As best as we can ascertain, this was the first Tiger Mask IV NJPW main event since Christmas Day 2011, a card that featured pre-Lord Tensai Giant Bernard, pre-Desperado Kyosuke Mikami, pre-excursion Hiromu Takahashi, pre-Captain New Japan Hideo Saito, pre-retirement Wataru Inoue, and ‘Ol Melty Face Yoshihiro Takayama. Kazuchika Okada was about two weeks away from his return, Yujiro & Takashi Iizuka were still part of CHAOS, and Tomohiro Ishii was working openers.

Kota Ibushi not-so-subtly complaining about the size and awkwardness of the Tiger Mask W mask didn’t fall on deaf ears, as he was sporting a new streamlined model with a shorter snout(?), and he looked way more comfortable and worked way more like himself.

The crowd was hot for the first TMW/Okada interaction, and stayed hot for the entire match, which featured a ton of finished teases from all four men, including Gedo surprisingly kicking out of a TMIV Tiger Driver (which I totally bought as the finish), Okada avoiding the Tiger Suplex, and TMW skillfully dodging the Rainmaker. Gedo pulled off some nifty reversals for Gedo Clutch near falls, and Tiger Mask IV more than held his own in a main event match with two of the best wrestlers in the world and one of the smartest. The Okada/Gedo team always deliver in a big spot, and might be the most underrated tag team of the last half decade or so. A very good match with great action, a ton of fun, and well worth going out of your way to see. ****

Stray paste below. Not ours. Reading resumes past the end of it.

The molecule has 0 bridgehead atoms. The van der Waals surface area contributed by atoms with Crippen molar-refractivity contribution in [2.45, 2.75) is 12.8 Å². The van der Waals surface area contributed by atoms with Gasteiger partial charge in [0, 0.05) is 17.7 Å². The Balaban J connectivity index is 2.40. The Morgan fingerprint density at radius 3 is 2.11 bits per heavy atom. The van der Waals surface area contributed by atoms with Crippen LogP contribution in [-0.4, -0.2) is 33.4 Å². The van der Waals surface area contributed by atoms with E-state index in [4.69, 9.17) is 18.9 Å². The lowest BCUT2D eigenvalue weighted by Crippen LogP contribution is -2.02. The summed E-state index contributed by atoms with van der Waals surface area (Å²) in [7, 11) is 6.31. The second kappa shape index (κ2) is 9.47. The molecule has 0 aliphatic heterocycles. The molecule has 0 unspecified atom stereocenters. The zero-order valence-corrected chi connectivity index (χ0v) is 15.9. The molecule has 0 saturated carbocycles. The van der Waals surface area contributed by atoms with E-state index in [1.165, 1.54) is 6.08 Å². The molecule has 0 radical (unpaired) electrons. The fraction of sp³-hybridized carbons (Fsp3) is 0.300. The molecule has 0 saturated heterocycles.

Final Thoughts

A nothing show aside from the main event, especially if you’ve been keeping up on the Hiromu/Taguchi, Tanahashi/EVIL, and Suzuki/Shibata builds post-Fantasticamania. New Japan’s run of mixed bag Korakuen’s ends here, as we head into what on paper looks to be a great Anniversary show and a killer New Japan Cup.